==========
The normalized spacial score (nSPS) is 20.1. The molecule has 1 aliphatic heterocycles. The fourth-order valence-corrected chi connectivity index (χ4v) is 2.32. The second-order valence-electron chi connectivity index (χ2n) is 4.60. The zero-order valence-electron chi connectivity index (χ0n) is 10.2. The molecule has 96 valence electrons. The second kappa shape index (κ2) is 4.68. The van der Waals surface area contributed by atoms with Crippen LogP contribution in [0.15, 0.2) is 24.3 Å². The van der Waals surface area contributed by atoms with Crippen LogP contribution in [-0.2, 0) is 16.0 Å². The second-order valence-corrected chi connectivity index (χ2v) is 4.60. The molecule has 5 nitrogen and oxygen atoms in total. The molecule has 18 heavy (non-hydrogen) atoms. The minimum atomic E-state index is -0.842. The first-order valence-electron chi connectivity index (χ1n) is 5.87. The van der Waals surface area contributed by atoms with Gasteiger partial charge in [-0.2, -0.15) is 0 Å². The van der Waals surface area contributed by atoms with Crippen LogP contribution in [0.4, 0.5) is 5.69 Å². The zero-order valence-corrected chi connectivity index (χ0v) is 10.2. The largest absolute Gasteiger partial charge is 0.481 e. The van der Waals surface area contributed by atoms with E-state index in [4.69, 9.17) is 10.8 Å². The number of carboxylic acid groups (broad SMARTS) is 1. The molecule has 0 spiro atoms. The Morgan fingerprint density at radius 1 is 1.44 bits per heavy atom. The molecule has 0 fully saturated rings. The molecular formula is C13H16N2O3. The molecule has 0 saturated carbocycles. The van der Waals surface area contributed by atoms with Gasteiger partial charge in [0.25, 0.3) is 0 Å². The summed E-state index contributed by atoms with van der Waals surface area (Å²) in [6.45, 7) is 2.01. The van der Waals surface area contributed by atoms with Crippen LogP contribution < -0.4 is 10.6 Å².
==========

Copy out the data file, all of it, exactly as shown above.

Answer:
The normalized spacial score (nSPS) is 20.1. The molecule has 1 aliphatic heterocycles. The fourth-order valence-corrected chi connectivity index (χ4v) is 2.32. The second-order valence-electron chi connectivity index (χ2n) is 4.60. The zero-order valence-electron chi connectivity index (χ0n) is 10.2. The molecule has 96 valence electrons. The second kappa shape index (κ2) is 4.68. The van der Waals surface area contributed by atoms with Crippen LogP contribution in [0.15, 0.2) is 24.3 Å². The van der Waals surface area contributed by atoms with Crippen LogP contribution in [-0.2, 0) is 16.0 Å². The second-order valence-corrected chi connectivity index (χ2v) is 4.60. The molecule has 5 nitrogen and oxygen atoms in total. The molecule has 18 heavy (non-hydrogen) atoms. The minimum atomic E-state index is -0.842. The first-order valence-electron chi connectivity index (χ1n) is 5.87. The van der Waals surface area contributed by atoms with Gasteiger partial charge in [-0.2, -0.15) is 0 Å². The van der Waals surface area contributed by atoms with Crippen LogP contribution in [0.4, 0.5) is 5.69 Å². The zero-order valence-corrected chi connectivity index (χ0v) is 10.2. The largest absolute Gasteiger partial charge is 0.481 e. The van der Waals surface area contributed by atoms with E-state index in [4.69, 9.17) is 10.8 Å². The number of carboxylic acid groups (broad SMARTS) is 1. The molecule has 0 spiro atoms. The Morgan fingerprint density at radius 1 is 1.44 bits per heavy atom. The molecule has 0 fully saturated rings. The molecular formula is C13H16N2O3. The molecule has 0 saturated carbocycles. The van der Waals surface area contributed by atoms with Gasteiger partial charge in [0.25, 0.3) is 0 Å². The summed E-state index contributed by atoms with van der Waals surface area (Å²) in [6.45, 7) is 2.01. The van der Waals surface area contributed by atoms with Crippen LogP contribution < -0.4 is 10.6 Å².